Giardia Facts and Your dog!

No, there is no proof that giardia transferes from dogs to humans!

Giardia is very common in dogs and puppies,giardia infects most dogs and it is considered rather normal for a puppy or dog to have cysts present in stools -it very seldom causes diesease except in very young pups and very old or dibilated dogs, There has never been any proof that giardia passes from dogs to humans, in fact any studies done that test humans, have proven otherwise. The type humans get are totally differnt strains. And I suspect if it did pass .Us breeders would be the first to get it and yet,not I nor, has any breeder I have known ever had giardia? You would think if it were at all transferable we would have it all the time... You still hear vets say it can pass so they can be sure you treat it with there medicines as it does not affect the health of the dog, but all the medicines do is harm the dog? It is as common in dogs as any other organizm and seldom causes disease and the treatment to get rid of it does not work, and only causes harm..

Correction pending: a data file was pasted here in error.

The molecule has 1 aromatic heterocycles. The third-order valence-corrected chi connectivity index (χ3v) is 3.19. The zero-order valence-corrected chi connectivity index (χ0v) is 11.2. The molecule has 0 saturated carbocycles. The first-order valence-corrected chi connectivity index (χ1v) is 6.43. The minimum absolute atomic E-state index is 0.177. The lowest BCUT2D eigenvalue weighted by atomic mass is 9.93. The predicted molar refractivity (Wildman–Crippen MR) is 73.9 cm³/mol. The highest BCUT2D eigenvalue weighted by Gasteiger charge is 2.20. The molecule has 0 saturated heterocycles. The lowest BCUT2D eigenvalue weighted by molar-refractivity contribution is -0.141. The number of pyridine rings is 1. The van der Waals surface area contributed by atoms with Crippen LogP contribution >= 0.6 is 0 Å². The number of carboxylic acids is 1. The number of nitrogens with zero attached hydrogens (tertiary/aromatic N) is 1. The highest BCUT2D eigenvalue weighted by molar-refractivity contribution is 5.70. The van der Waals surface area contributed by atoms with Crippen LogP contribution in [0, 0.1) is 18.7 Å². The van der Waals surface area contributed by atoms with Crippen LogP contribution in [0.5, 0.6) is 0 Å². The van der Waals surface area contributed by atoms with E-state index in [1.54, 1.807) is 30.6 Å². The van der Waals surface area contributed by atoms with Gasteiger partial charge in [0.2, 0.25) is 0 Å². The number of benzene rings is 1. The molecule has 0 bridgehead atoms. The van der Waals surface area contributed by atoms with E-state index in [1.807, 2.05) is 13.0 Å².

One of the latest studies:// given at the national vet conference - So your vet know's! if they treat your healthy dog for this It is simply a money makeing ventor for them..nothing more and remember the treatment HARMS!

New research provides more information on the debate about testing and treating of healthy dogs for Giardia. Two abstracts on the subject by researchers at Colorado State University were presented at the recent American College of Veterinary Internal Medicine conference.

In the first study (Clark et al), fecal samples were collected from 220 healthy dogs. Giardia was detected in 11.4% of samples, but no dogs carried assemblages (types) known to cause disease in people.